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Research on No Man's Land Part I

Trip ReportJames HipkissComment

In the period 10 August - 1 September, 2010, 9 speleologists from 6 Bulgarian caving clubs(Caving,Vertilend, Helictit, Sofia,Academic, Sofia and Aida, Haskovo and Mrak,Etropole) - members of Bulgarian Federation of Speleology, together with 5 Kyrgyz cavers carriedout joint speleological expedition in the area of Ridge Kokshaaltoo - Mountain Tien Shan in SouthKyrgyzstan (Kyrgizia). Under the leadership of Kamen Bonev, for the first time in the history of Speleology in Bulgaria, Bulgarian cavers searched and explored new caves as high altitude. Theexpedition team consists of specialists in various fields of scientific knowledge - geology, biology,geodesy, geographic information systems and others. This allowed all sites to be mapped and to prepare a complete documentation on them.

An important part of the program was devoted togeological studies and surveying as geo-morphological assessment of potential of the karst area. Biospeleogical and zoological studies was made also. During the expedition were found 71 species of animals. Of these 70 species are reported for the first time around. Five species are found in caves. Fifteen species are established for the first time in Central Asia or in Kyrgyzstan. Ten species are supposed to be new to science and yet they describe. This indicates that the area of the ridge Kokshaaltoo much of an interesting zoological and bio-speleological perspective and have a future profound study.

Cave fauna Material was collected from seven caves. It includes spiders, opiliones, flies, mosquitoes, wood-lice and collembola. There were no highly specialised for life underground cave dwellers - troglobites. Most species are adventitious or using caves for shelter during adverse development periods of the year (mosquitoes and flies) or during hibernation (bears). Only part of the spiders and collembolas partially adapted to underground living species - troglofiles. They are collected only in the entry of or in caves with small length, where there are wet areas and where breed and develop. In the inland areas of the caves are only identified species using them for shelter during hibernation (bears, mosquitoes) or adventitious animals there. Observations during the expedition showed that conditions in the caves of this altitude are very favorable for the development of cave fauna. Due to the low temperatures in all the major caves the water is frozen in the form of compact masses of ice or ice crystals. This has led to a substrate with very low humidity i. e. dry. This prevents mold, fungi or decay of the available organic matter (feces of bears, grass for bedding, hair etc. in the caves, but it is the basis of food chains in cave ecosystems.The highest cave with cave fauna found in the time of this expedition is 3649 m. From there it was collected and one probably new to science species of spider species Lepthyphanthes. Successful results are due to the excellent logistical support of our Kirgizian colleagues from Asia Mountains Group under the direction of the veteran of Kirgizian speleology Sergei Dudashvili.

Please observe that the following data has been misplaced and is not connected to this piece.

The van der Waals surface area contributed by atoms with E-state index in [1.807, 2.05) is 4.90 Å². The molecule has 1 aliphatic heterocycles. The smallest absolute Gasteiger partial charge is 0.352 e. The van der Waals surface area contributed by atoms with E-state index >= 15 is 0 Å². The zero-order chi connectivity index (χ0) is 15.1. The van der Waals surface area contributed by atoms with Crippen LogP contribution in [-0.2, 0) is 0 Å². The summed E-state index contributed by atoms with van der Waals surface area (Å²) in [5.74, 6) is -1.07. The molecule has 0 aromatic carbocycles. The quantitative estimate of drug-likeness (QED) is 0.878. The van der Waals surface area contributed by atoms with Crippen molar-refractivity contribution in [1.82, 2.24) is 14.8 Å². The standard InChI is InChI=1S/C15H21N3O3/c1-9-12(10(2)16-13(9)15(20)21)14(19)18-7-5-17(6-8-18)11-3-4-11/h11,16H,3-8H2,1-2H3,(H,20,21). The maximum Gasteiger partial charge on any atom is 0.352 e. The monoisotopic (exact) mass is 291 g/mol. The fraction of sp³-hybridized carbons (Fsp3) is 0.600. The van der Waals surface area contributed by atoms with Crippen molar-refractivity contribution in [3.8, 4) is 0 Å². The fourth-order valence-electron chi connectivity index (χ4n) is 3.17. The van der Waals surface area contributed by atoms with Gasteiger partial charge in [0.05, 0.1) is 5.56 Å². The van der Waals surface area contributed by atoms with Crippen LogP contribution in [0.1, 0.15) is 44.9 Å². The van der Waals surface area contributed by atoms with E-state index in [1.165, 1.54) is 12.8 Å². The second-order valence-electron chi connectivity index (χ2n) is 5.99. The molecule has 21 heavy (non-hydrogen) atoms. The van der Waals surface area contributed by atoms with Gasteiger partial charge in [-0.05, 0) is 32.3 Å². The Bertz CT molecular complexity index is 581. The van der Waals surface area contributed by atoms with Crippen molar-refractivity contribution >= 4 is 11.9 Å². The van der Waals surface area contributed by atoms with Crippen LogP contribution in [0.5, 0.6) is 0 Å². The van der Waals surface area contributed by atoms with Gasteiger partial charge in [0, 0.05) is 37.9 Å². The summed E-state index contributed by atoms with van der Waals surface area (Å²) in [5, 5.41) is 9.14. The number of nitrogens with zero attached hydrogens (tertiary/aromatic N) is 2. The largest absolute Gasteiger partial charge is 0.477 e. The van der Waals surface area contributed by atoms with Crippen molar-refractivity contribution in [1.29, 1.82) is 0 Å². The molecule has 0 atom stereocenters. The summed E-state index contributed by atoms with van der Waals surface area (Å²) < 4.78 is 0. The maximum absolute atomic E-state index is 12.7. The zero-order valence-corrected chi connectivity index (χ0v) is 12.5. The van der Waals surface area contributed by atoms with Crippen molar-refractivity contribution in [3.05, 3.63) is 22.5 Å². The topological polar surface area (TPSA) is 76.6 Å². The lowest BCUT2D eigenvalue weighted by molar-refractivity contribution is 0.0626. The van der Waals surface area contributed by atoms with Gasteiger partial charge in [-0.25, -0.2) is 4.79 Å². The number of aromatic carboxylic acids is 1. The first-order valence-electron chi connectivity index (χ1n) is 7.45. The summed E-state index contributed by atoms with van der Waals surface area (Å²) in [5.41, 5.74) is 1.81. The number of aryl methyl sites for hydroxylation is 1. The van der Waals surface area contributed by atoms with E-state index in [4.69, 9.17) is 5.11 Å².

During the collaboration established close friendly relations between the two teams. Both sides have expressed mutual interest for the implementation of new joint initiatives in the field of speleology and multidisciplinary research on karst terrains.

https://sites.google.com/site/kirgisia2010/